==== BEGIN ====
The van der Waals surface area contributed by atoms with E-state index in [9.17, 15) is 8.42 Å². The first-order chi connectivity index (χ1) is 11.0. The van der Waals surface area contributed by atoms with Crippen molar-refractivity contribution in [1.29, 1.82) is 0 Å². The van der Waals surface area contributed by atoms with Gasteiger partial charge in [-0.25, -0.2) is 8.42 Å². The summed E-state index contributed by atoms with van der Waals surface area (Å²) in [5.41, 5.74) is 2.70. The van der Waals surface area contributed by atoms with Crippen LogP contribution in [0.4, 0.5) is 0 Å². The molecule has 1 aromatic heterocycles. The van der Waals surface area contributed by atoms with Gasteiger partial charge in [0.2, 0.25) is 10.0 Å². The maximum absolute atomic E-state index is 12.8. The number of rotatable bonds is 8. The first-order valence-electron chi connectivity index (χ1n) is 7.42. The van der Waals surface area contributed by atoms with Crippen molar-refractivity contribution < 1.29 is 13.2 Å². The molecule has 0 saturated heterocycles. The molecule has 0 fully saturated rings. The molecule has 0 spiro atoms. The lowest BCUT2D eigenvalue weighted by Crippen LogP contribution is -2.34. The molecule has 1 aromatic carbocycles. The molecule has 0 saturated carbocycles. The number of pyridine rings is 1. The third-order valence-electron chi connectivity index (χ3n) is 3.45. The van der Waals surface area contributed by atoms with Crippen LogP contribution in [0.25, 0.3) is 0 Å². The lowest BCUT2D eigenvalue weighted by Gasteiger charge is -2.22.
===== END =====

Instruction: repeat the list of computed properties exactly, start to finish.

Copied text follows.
The van der Waals surface area contributed by atoms with E-state index in [9.17, 15) is 8.42 Å². The first-order chi connectivity index (χ1) is 11.0. The van der Waals surface area contributed by atoms with Crippen molar-refractivity contribution in [1.29, 1.82) is 0 Å². The van der Waals surface area contributed by atoms with Gasteiger partial charge in [-0.25, -0.2) is 8.42 Å². The summed E-state index contributed by atoms with van der Waals surface area (Å²) in [5.41, 5.74) is 2.70. The van der Waals surface area contributed by atoms with Crippen LogP contribution in [0.4, 0.5) is 0 Å². The molecule has 1 aromatic heterocycles. The van der Waals surface area contributed by atoms with Gasteiger partial charge in [0.2, 0.25) is 10.0 Å². The maximum absolute atomic E-state index is 12.8. The number of rotatable bonds is 8. The first-order valence-electron chi connectivity index (χ1n) is 7.42. The van der Waals surface area contributed by atoms with Crippen molar-refractivity contribution < 1.29 is 13.2 Å². The molecule has 0 saturated heterocycles. The molecule has 0 fully saturated rings. The molecule has 0 spiro atoms. The lowest BCUT2D eigenvalue weighted by Crippen LogP contribution is -2.34. The molecule has 1 aromatic carbocycles. The molecule has 0 saturated carbocycles. The number of pyridine rings is 1. The third-order valence-electron chi connectivity index (χ3n) is 3.45. The van der Waals surface area contributed by atoms with Crippen LogP contribution in [0.25, 0.3) is 0 Å². The lowest BCUT2D eigenvalue weighted by Gasteiger charge is -2.22.